By Jake Knabel, Director of Athletic Communications
As a senior and member of the Concordia baseball team during the 2009-10 school year, Spring, Texas, native Kevin Poppe could not have predicted that just a few years later he would be working with Major League Baseball players near his hometown. Not unlike many college seniors, Poppe rested unsure of what post-graduate life would bring.
Fast forward to 2014 and life is pretty good for Poppe, who never has to worry about wearing a suit and tie to work.
“Going into my senior year I didn’t know what I wanted to do yet,” Poppe said. “I was looking at internships at Northwestern Mutual. I never dreamed I would have a job where I could walk around in shorts and a T-shirt and work with guys who I’ve been a fan of. I’ve always tried not to worry about the future and put it in God’s hands. I couldn’t have asked for more.”
As Performance Specialist and Facility Director at Dynamic Sports Training (DST) in Houston, Poppe’s name has popped this summer in conjunction with the emergence of MLB all-star pitcher Scott Kazmir of the Oakland Athletics. Left for dead by most scouts who believed his former pitching prowess would never be recovered, the Houston native hit the comeback trail at DST with Poppe serving as his catcher for bullpen sessions that began in 2012.
Kazmir has spent offseasons working out with Poppe about four times a week. Poppe helped design regimens to push a fallen star who had not seen success at the big league level since 2008 when he starred for the Tampa Bay Rays.
“I’ve gotten to know him well. It turned into him versus the world,” Poppe said. “Everyone was giving up on him. I was a huge fan of his in Tampa Bay. I thought just playing catch with him was the coolest thing in the world. He’s never acted like he was big time. He was just there to get his work in.”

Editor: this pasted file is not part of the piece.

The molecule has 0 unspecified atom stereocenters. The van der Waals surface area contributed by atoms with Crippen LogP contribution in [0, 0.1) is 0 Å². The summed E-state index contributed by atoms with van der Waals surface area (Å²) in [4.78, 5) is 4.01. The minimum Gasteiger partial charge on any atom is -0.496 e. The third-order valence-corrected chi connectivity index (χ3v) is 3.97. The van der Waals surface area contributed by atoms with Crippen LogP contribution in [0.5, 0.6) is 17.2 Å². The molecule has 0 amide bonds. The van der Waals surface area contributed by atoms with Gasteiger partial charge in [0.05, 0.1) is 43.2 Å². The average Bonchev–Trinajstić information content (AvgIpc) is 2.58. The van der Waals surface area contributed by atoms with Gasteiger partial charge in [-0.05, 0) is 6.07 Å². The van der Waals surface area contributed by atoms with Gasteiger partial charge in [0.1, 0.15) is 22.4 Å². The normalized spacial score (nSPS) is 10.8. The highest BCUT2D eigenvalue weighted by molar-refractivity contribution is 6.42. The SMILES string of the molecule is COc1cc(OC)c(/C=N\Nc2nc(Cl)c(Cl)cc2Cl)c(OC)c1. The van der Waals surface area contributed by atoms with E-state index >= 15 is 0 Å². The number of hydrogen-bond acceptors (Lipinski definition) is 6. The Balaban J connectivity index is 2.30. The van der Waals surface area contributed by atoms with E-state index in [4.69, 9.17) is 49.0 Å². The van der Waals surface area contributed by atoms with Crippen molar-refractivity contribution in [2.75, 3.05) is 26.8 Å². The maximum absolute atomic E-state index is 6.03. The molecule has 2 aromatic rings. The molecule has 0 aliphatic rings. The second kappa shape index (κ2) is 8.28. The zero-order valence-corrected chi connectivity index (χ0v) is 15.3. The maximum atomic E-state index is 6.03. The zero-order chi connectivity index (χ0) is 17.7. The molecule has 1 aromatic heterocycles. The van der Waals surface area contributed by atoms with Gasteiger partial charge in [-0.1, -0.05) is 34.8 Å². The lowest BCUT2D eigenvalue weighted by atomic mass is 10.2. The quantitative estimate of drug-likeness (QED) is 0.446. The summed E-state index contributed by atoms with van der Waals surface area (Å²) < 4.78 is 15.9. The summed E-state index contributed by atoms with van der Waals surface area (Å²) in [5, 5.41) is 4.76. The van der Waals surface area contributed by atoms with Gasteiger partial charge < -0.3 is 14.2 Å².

When the San Francisco Chronicle and ESPN.com detailed Kazmir’s remarkable return to form this season with the A’s, Kazmir made sure to pass along Poppe’s contact information for further details. The former Bulldog catcher and first baseman had no problem talking to media about the feel-good story.
He was honest about Kazmir’s difficulties in the beginning. Used to rushing his fastball up into the mid-90s with ease, the lefty hurler struggled to come anywhere near that velocity when he first started working with Poppe. At times Kazmir barely got the ball to the plate.
“When you see someone go through that you really want to see them succeed,” Poppe said. “There was a time he threw for 30 scouts and half of them left before he even finished throwing his bullpen. Scott continued to say that he had it in him. He just had to find it.
“Scouts would tell him there was no shame in calling it a career. His hometown Astros didn’t even come out to watch him.”
Kazmir caught on with the Cleveland Indians and enjoyed a solid season in 2013, this after repeated injuries seemed to bring his career to a halt in 2008. This year he’s having one of the best seasons of his career for an A’s team that is one of the favorites to win the World Series. All the time spent with Poppe has clearly paid off.
Owner of a degree in business administration with an emphasis in marketing from Concordia, Poppe has also worked as a trainer for other professional ballplayers at DST, which has earned recognition for its work with baseball athletes. Other DST visitors include Michael Bourn (Cleveland Indians), Carl Crawford (Los Angeles Dodgers) and Trevor Bauer (Cleveland Indians).
Through a connection with his high school baseball coach in Spring, Poppe got started at DST as an intern working for Lee Fiocchi, the founder and director of the training facility. Now a full-timer and fixture at DST, Poppe is taking on more responsibility at a second training facility.
While he’s gone down a path that veered from his degree, Poppe says he’s still using many lessons he learned during his time in Seward, which included one year as an assistant on then head coach Jeremy Geidel’s staff. Poppe looks back fondly on his half-decade at Concordia.
“I remember the winters,” Poppe said. “Coming from Texas I was not a fan of the snow. My fondest memories were hanging out with my baseball friends. I also really enjoyed the professors. Concordia has some super professors.
“Being a small town it seemed like the whole community pushed for everyone. It’s just a special place. I hated it my freshman year because it was so cold. It grows on you though. I told myself that if there was a town like Seward in Texas, that’s where I would want to live.”
It certainly appears Poppe has found his home back at home. He’s still a fan of the nearby Astros, but this October he will be rooting for Kazmir and the A’s. If Oakland is to capture its first World Series title since 1989, Poppe will have had a hand, however small, by way of helping one of the team’s top pitchers return to form.
Read more about Poppe's experiences at DST via his BLOG.